Dear Gossips,

At the end of 2021, James Franco peeped out of his hidey-hole and gave an interview to Jess Cagle in which he discussed his failures and “blind spot” for power dynamics, highlighted by a class-action lawsuit brought by former students, Sarah Tither-Kaplan and Toni Gaal, who alleged that his now-defunct acting school was just a “pipeline of young women who were subjected to his personal and professional sexual exploitation”. In Richard Rushfield’s Ankler newsletter this week, Jeff Sneider ponders what a Franco comeback might look like, interviewing people across the industry, men and women, to poll their feelings on Franco working his way back into public good graces. The responses are inconclusive, some people think he can come back, others don’t, more than one point out that Franco wasn’t making studios money anymore, so there is little corporate impetus to support him. 


But I find it strange that people keep saying there “isn’t a blueprint for a post-MeToo comeback”. There absolutely is! Look at all the men who were outed as abusers and who are still working. Louis CK was just nominated for an Emmy for his last standup special. Aziz Ansari has a new special coming to Netflix this month. Mel Gibson has ELEVEN projects in various stages of production, including a role in John Wick spin-off The Continental, and he’s been tapped to direct Lethal Weapon 5. Even Kevin Spacey filmed a new movie last year. Bryan Singer remains on the outs—GOOD—and Harvey Weinstein is still cancelled because he WENT TO PRISON, but pretty much everyone else named in the MeToo movement is still working today.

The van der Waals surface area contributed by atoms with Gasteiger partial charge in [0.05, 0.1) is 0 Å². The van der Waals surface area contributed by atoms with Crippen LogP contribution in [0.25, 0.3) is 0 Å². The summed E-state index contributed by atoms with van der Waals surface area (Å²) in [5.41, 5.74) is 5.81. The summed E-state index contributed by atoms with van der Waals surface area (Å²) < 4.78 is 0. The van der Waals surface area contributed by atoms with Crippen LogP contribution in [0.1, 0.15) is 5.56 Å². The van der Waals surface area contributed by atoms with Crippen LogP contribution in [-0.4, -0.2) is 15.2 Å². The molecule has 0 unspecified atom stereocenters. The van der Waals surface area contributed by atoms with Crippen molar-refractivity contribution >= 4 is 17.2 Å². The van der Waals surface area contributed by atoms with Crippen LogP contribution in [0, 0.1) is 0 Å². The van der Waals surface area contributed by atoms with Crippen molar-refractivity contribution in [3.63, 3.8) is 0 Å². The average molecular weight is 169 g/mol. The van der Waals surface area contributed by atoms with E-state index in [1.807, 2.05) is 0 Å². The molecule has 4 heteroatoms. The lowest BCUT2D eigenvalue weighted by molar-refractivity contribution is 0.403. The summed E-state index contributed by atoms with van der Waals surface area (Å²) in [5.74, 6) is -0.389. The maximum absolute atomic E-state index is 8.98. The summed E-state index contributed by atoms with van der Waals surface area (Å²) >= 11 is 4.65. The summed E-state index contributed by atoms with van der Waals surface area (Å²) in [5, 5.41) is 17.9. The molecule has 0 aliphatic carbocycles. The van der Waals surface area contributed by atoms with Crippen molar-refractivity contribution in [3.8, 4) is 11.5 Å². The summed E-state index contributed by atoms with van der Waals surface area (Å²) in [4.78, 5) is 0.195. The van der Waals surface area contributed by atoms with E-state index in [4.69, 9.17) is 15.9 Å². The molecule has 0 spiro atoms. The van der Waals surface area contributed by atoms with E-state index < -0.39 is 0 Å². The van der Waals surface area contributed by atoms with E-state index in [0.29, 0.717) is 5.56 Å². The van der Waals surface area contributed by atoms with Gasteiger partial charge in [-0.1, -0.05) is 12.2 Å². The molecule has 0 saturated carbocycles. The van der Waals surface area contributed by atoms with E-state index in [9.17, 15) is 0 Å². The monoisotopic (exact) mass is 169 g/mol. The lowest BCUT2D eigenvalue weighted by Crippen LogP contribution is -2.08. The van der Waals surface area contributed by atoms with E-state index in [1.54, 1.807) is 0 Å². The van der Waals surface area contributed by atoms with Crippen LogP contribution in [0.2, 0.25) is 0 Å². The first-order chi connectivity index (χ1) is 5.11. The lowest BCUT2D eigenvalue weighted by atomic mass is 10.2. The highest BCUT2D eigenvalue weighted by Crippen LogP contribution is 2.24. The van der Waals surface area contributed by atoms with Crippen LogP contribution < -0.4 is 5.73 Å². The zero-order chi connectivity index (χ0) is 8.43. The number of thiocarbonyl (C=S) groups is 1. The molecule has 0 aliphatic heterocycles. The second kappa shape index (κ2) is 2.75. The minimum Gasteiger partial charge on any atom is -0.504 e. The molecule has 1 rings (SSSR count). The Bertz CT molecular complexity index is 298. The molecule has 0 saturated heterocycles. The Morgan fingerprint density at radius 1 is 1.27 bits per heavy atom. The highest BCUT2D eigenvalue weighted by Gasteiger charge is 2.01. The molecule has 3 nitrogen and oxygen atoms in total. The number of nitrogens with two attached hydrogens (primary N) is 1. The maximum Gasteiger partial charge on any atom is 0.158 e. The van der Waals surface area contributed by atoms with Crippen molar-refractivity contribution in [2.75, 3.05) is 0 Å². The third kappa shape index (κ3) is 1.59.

So what does a James Franco comeback look like? Exactly like this. He settled the lawsuit out of court last year. He laid low for several months. Then he gave an interview to a sympathetic outlet—Jess Cagle was once the editor of celebrity-friendly PEOPLE—and next will come testing the waters. Will his comeback project be a major studio film? Probably not. But it just takes one person willing to work with him—he got to complete The Deuce because Maggie Gyllenhaal stood by him—and Franco is back in the game. (That person probably won’t be Seth Rogen, though.)


I’m not saying people shouldn’t be able to come back after being accused of misconduct. But part of the comeback should include acknowledgment and understanding of the hurt caused, and I’m not sure James Franco really gets that part. I’m not sure any of them really get that part. Just staying out of the spotlight for a little while seems to be enough for these guys to think they’ve done the “work” and earned their second chance, but I have yet to hear any of these people say anything that makes me think, Oh, the lightbulb has gone off, they get it now. It makes me wonder what, if anything, has really changed. 

Anyway, here’s Tom Hanks inadvertently reading James Franco for filth:

Live long and gossip,